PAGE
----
Clemons told me that practices like these have had a profound impact on her health. Seeing how her own quality of life could be improved by better eating and health practices further inspired her mission.
For Clemons, it’s clear that her journey to make wellness the standard for all in her home state of South Carolina has only just begun. Her desire to pursue a career in health and wellness education stemmed from a major turning point in her life: the untimely death of her mother at age 42. “Mom passed away in 1990–she had a stroke. She had high blood pressure for years. Her name was Dianne. It took the culmination of the accident and my mom to change my own health. When your mom dies, it takes you to another place,” she shared.
Clemons acted on her calling by launching a health and wellness organization for Black women. The group’s first meeting was held at Clemson University’s Outdoor Lab near Anderson, South Carolina. It began as a women’s group she called SisterChat, where she says the group practiced “Tai Chi and meditation, which was not a household name in 2001.”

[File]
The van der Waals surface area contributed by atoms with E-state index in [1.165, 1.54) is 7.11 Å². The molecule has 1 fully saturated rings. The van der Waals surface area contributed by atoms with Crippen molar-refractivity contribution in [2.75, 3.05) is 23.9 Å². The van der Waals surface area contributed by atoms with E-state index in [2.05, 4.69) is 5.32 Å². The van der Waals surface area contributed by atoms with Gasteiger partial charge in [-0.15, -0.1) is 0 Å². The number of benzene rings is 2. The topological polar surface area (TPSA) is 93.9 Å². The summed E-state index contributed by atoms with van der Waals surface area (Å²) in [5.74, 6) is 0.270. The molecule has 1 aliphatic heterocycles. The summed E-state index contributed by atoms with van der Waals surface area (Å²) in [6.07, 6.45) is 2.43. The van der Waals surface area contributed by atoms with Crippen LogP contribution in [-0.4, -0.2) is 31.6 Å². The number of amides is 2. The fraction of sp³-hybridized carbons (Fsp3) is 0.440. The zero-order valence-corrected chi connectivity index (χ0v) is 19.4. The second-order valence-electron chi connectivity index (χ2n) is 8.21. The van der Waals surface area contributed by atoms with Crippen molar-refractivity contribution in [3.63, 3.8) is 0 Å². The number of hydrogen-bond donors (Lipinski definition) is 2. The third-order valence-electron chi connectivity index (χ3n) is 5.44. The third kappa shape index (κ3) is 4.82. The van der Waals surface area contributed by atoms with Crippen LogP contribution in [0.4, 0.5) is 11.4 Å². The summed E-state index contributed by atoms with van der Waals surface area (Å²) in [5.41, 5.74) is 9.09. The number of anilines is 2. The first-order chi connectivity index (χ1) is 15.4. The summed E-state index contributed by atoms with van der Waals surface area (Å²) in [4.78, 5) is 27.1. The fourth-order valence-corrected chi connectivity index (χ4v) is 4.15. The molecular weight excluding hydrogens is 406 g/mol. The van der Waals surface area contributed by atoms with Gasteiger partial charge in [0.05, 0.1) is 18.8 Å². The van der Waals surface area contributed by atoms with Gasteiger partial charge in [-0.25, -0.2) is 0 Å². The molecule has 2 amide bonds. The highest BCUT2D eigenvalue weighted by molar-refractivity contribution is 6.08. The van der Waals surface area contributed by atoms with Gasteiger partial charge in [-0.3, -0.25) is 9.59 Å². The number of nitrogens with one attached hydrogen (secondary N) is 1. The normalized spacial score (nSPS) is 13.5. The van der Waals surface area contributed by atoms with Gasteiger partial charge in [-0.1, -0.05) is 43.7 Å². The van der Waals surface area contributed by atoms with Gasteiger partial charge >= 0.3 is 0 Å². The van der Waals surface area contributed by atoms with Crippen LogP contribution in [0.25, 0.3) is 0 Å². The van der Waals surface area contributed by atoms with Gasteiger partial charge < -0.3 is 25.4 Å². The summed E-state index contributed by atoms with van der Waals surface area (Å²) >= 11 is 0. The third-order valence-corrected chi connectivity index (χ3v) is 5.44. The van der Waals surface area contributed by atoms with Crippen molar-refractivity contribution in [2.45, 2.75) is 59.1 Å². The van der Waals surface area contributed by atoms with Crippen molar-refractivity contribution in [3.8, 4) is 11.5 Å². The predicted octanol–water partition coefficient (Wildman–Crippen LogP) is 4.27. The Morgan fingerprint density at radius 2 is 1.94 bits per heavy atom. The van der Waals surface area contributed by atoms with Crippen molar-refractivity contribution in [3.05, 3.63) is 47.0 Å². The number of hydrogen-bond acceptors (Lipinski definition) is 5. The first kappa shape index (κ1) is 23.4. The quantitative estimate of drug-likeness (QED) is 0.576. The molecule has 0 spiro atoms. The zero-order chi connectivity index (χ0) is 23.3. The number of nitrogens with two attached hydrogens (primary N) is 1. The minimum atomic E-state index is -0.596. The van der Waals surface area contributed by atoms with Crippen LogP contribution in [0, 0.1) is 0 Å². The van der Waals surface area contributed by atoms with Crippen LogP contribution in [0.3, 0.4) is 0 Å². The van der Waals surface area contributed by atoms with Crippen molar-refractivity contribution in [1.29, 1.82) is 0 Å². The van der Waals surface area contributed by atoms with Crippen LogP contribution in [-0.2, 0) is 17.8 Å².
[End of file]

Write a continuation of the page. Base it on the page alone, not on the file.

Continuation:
For several years Clemons held annual conferences open to women of all backgrounds and monthly meetings aimed at educating women on the benefits of holistic health practices. One of her goals was ensuring money was not a barrier.
“Whenever we would have the annual conferences, I would have a fee, but I would pay for the food, speakers, and conferences. Sometimes I broke even, [and] sometimes, I spent more. The time that I’d spend with people was free. It’s fun to me; it’s educating people, it’s changing their lives.” Until 2008, the organization did not have an official name. But when a friend suggested the name “Dianne’s Call,” Clemons knew it was perfect.
Today, Dianne’s Call has evolved into a grassroots organization with a mission of optimizing “community health through education and access to healthy foods in underserved neighborhoods,” Clemons says on the organization’s site. “We empower the community with knowledge, hands-on practical applications, and natural lifestyle modifications that will ensure a whole health experience to create a world of wellness.” She does this by offering “classes, seminars, retreats, art, music, culture, and community gatherings.”